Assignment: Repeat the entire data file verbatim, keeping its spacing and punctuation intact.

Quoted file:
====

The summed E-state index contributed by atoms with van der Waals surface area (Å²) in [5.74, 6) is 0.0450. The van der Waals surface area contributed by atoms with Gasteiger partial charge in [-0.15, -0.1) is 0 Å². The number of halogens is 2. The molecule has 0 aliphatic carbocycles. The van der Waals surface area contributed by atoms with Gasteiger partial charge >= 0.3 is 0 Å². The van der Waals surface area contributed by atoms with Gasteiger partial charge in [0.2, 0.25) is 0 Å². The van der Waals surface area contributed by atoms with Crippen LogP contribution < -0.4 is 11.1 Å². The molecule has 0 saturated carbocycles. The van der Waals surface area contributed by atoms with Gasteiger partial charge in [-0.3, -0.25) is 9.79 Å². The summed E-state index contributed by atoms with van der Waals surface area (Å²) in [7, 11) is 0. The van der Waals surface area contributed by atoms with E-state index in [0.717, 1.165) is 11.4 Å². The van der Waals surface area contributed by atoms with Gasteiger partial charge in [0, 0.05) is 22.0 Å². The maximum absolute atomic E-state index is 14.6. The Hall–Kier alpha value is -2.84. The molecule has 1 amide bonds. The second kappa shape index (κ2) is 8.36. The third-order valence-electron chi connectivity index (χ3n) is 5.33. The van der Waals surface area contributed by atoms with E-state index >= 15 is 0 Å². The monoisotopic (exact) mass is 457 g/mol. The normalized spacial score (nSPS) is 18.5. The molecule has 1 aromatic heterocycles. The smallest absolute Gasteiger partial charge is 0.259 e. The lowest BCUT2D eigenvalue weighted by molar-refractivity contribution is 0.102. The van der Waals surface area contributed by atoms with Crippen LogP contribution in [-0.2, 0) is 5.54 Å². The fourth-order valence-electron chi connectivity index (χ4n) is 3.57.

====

The summed E-state index contributed by atoms with van der Waals surface area (Å²) in [5.74, 6) is 0.0450. The van der Waals surface area contributed by atoms with Gasteiger partial charge in [-0.15, -0.1) is 0 Å². The number of halogens is 2. The molecule has 0 aliphatic carbocycles. The van der Waals surface area contributed by atoms with Gasteiger partial charge >= 0.3 is 0 Å². The van der Waals surface area contributed by atoms with Gasteiger partial charge in [0.2, 0.25) is 0 Å². The van der Waals surface area contributed by atoms with Crippen LogP contribution < -0.4 is 11.1 Å². The molecule has 0 saturated carbocycles. The van der Waals surface area contributed by atoms with Gasteiger partial charge in [-0.3, -0.25) is 9.79 Å². The summed E-state index contributed by atoms with van der Waals surface area (Å²) in [7, 11) is 0. The van der Waals surface area contributed by atoms with E-state index in [0.717, 1.165) is 11.4 Å². The van der Waals surface area contributed by atoms with Gasteiger partial charge in [0, 0.05) is 22.0 Å². The maximum absolute atomic E-state index is 14.6. The Hall–Kier alpha value is -2.84. The molecule has 1 amide bonds. The second kappa shape index (κ2) is 8.36. The third-order valence-electron chi connectivity index (χ3n) is 5.33. The van der Waals surface area contributed by atoms with E-state index >= 15 is 0 Å². The monoisotopic (exact) mass is 457 g/mol. The normalized spacial score (nSPS) is 18.5. The molecule has 1 aromatic heterocycles. The smallest absolute Gasteiger partial charge is 0.259 e. The lowest BCUT2D eigenvalue weighted by molar-refractivity contribution is 0.102. The van der Waals surface area contributed by atoms with Crippen LogP contribution in [-0.2, 0) is 5.54 Å². The fourth-order valence-electron chi connectivity index (χ4n) is 3.57.